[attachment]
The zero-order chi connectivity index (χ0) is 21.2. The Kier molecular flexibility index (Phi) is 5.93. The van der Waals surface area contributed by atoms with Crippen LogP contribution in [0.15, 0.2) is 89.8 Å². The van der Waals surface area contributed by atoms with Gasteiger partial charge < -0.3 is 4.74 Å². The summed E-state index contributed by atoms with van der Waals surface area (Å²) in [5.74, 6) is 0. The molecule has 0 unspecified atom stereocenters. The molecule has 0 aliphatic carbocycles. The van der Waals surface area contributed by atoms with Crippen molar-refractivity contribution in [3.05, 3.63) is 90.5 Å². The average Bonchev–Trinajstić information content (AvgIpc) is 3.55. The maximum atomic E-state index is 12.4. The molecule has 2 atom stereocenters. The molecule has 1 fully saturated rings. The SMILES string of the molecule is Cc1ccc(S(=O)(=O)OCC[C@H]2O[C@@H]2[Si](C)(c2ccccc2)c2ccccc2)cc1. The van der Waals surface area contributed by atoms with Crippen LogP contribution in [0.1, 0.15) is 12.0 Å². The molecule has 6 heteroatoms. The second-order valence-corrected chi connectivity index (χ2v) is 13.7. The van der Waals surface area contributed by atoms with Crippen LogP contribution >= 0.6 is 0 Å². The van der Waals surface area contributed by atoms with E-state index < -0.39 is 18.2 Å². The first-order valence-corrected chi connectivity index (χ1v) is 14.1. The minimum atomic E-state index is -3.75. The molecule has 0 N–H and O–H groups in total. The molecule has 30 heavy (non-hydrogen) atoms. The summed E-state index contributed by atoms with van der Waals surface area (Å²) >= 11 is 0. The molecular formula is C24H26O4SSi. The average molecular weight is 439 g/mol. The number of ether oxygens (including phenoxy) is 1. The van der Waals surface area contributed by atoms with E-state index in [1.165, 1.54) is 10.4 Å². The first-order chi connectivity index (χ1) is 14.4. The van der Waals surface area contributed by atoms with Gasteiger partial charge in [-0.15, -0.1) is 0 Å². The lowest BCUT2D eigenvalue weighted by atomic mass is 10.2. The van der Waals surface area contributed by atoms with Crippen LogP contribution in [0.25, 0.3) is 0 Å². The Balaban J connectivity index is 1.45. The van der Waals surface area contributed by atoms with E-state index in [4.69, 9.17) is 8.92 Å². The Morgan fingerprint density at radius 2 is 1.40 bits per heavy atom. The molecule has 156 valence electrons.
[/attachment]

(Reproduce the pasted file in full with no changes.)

The zero-order chi connectivity index (χ0) is 21.2. The Kier molecular flexibility index (Phi) is 5.93. The van der Waals surface area contributed by atoms with Crippen LogP contribution in [0.15, 0.2) is 89.8 Å². The van der Waals surface area contributed by atoms with Gasteiger partial charge < -0.3 is 4.74 Å². The summed E-state index contributed by atoms with van der Waals surface area (Å²) in [5.74, 6) is 0. The molecule has 0 unspecified atom stereocenters. The molecule has 0 aliphatic carbocycles. The van der Waals surface area contributed by atoms with Crippen molar-refractivity contribution in [3.05, 3.63) is 90.5 Å². The average Bonchev–Trinajstić information content (AvgIpc) is 3.55. The maximum atomic E-state index is 12.4. The molecule has 2 atom stereocenters. The molecule has 1 fully saturated rings. The SMILES string of the molecule is Cc1ccc(S(=O)(=O)OCC[C@H]2O[C@@H]2[Si](C)(c2ccccc2)c2ccccc2)cc1. The van der Waals surface area contributed by atoms with Crippen LogP contribution in [0.1, 0.15) is 12.0 Å². The molecule has 6 heteroatoms. The second-order valence-corrected chi connectivity index (χ2v) is 13.7. The van der Waals surface area contributed by atoms with Crippen LogP contribution >= 0.6 is 0 Å². The van der Waals surface area contributed by atoms with E-state index < -0.39 is 18.2 Å². The first-order valence-corrected chi connectivity index (χ1v) is 14.1. The minimum atomic E-state index is -3.75. The molecule has 0 N–H and O–H groups in total. The molecule has 30 heavy (non-hydrogen) atoms. The summed E-state index contributed by atoms with van der Waals surface area (Å²) >= 11 is 0. The molecular formula is C24H26O4SSi. The average molecular weight is 439 g/mol. The number of ether oxygens (including phenoxy) is 1. The van der Waals surface area contributed by atoms with E-state index in [1.165, 1.54) is 10.4 Å². The first-order chi connectivity index (χ1) is 14.4. The van der Waals surface area contributed by atoms with Gasteiger partial charge in [-0.15, -0.1) is 0 Å². The lowest BCUT2D eigenvalue weighted by atomic mass is 10.2. The van der Waals surface area contributed by atoms with Crippen LogP contribution in [0.25, 0.3) is 0 Å². The Balaban J connectivity index is 1.45. The van der Waals surface area contributed by atoms with E-state index in [4.69, 9.17) is 8.92 Å². The Morgan fingerprint density at radius 2 is 1.40 bits per heavy atom. The molecule has 156 valence electrons.